By Cameron Hart
Just over a month ago, one of Sydney’s best and brightest stopovers en route to getting #whitegirlwasted on a professional level, Bar Century, permanently closed its doors. Soon after, lil’ BC was lauded as yet another casualty in the NSW government’s inglorious war against alcohol-related violence and fatalities, and its scorn-inducing lockout-laws. The last thing I want is for people to get hurt or die, and this isn’t really about Mike Baird at all (but if you’re reading this, Mike, you fucking suck), but rather, a memoir; a tentative farewell as another iconic Sydney venue follows others who have passed before it, into oblivion; where Hugo’s and The Exchange have gone, and where Cargo Bar is soon to go, too.
In the flotsam and jetsam of good ol’ Aussie social media, news, and journalism, there are hundreds upon hundreds of articles, comments, stories, and anecdotes calling bullshit on this restrictive legislation, and its impact upon Sydney’s international reputation, its nocturnal culture, its music venues, and its small businesses. Yet amidst bemoaning everyone’s inability to buy a $4.99 cleanskin rosé (it’s also 8.3 drinks, guys, how great is that) at 10:03pm, it seems as though everyone’s favourite cesspool of human sweat, cheap alcohol, and the occasional tactical yakker (we salute you, fallen comrade) has fallen by the wayside. Three weeks ago, Bar Century was a Mockingjay-esque fiery symbol of everything that Sydney once had, has now lost, and has yet to lose. Now, however, it seems the famous bar has become little more than old news, a half-forgotten memory; no longer relevant enough to be worthy kindling to fuel the machine of this movement, this progress.
By no means was this review easy to write, mostly because (a) I am particularly fond of reminiscence, (b) the majority of my visits to Bar Century are hazy, at best, likely due to (c) my tendency to lapse into short-term forgetfulness, similar to Dory, the loveable and amnesiac Blue Tang from the Disney classic, Finding Nemo. And just like 42 Wallaby Way, this (absolutely) dank but (undoubtedly) wonderful bar will no longer be a standing sentinel of freedom amongst the tyranny of overpriced drinks and old people desperately clinging to their youth by going clubbing on a Thursday night.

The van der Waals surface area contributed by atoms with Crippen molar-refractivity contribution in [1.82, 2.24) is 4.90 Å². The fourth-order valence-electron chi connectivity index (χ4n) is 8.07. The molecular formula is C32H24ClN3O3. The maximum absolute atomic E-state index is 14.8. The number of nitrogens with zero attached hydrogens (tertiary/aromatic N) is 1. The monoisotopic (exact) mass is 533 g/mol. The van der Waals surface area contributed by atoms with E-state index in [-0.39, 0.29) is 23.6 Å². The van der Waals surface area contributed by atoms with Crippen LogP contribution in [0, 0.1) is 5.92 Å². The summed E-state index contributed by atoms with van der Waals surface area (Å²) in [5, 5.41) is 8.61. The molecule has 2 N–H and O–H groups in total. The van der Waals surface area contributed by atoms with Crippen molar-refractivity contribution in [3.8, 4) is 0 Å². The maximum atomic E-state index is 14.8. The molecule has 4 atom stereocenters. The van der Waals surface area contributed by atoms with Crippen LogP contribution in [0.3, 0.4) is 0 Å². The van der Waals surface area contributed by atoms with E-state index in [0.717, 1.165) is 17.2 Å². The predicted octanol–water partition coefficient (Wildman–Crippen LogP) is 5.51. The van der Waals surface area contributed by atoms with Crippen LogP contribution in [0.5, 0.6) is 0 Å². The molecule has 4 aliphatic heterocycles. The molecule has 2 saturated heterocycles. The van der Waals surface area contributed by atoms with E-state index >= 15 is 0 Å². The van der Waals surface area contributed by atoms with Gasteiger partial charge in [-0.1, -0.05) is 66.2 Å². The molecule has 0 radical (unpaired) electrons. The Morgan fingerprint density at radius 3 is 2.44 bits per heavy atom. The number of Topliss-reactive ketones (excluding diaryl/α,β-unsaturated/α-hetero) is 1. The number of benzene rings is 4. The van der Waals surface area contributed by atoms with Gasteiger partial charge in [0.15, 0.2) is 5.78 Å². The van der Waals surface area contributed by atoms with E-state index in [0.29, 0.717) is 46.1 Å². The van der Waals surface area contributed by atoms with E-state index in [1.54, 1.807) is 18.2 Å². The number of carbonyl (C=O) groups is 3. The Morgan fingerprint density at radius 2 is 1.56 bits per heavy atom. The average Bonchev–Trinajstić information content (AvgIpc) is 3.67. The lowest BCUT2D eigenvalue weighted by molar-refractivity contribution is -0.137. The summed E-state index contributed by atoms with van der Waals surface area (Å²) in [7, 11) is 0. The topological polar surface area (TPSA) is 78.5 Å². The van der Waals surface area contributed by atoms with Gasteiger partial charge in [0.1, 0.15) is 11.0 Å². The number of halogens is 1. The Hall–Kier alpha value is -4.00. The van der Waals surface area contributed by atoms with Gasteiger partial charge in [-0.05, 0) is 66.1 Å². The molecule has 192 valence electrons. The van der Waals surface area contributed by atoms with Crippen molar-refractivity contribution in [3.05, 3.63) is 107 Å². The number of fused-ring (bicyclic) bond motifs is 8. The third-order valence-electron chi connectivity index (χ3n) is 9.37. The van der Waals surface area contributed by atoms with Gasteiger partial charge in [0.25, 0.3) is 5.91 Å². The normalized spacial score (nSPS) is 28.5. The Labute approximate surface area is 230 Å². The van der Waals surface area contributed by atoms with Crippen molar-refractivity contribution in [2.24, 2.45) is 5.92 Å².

On my final sojourn up its spiral staircase and across its sticky floors, I was struck with a kind of nostalgia. For the tourists who would come back to this corner and hear no dancefloor hum fissuring through the concrete veneer, finding the windows dark, as its absence so obvious it seemingly glows like the neon signage of the surrounding city. In the smaller hours of that last night, I’d seen at least 4 Vertigo editors (a personal best), bought a memorial tee, and boogied down like it was my last night on earth (and in some ways, it was). At last drinks, before we continued onwards to search for danker pastures and greasy burgers, a bar tender asked us if we wanted to do shots from a $60 bottle of coffee-tequila-liqueur. Unsurprisingly, we accepted with mouths agape and eyes that glistened with tears of joy. Upon reaching for our wallets, she said Nah, fuck it. What’re they going to do? Fire me? Then laughed, and just like that, she was gone. Or perhaps the rest of the night evaporated. Or maybe – just maybe – Bar Century has taken the best memories to live on elsewhere, pieces of its sticky, moist spirit clinging to us all like smoke, a thin shadow that follows us to the doorsteps of our other, beloved haunts, come to join the ride on our next wild adventure.
R.I.P. $3 vodka sunrises, we hardly knew ye.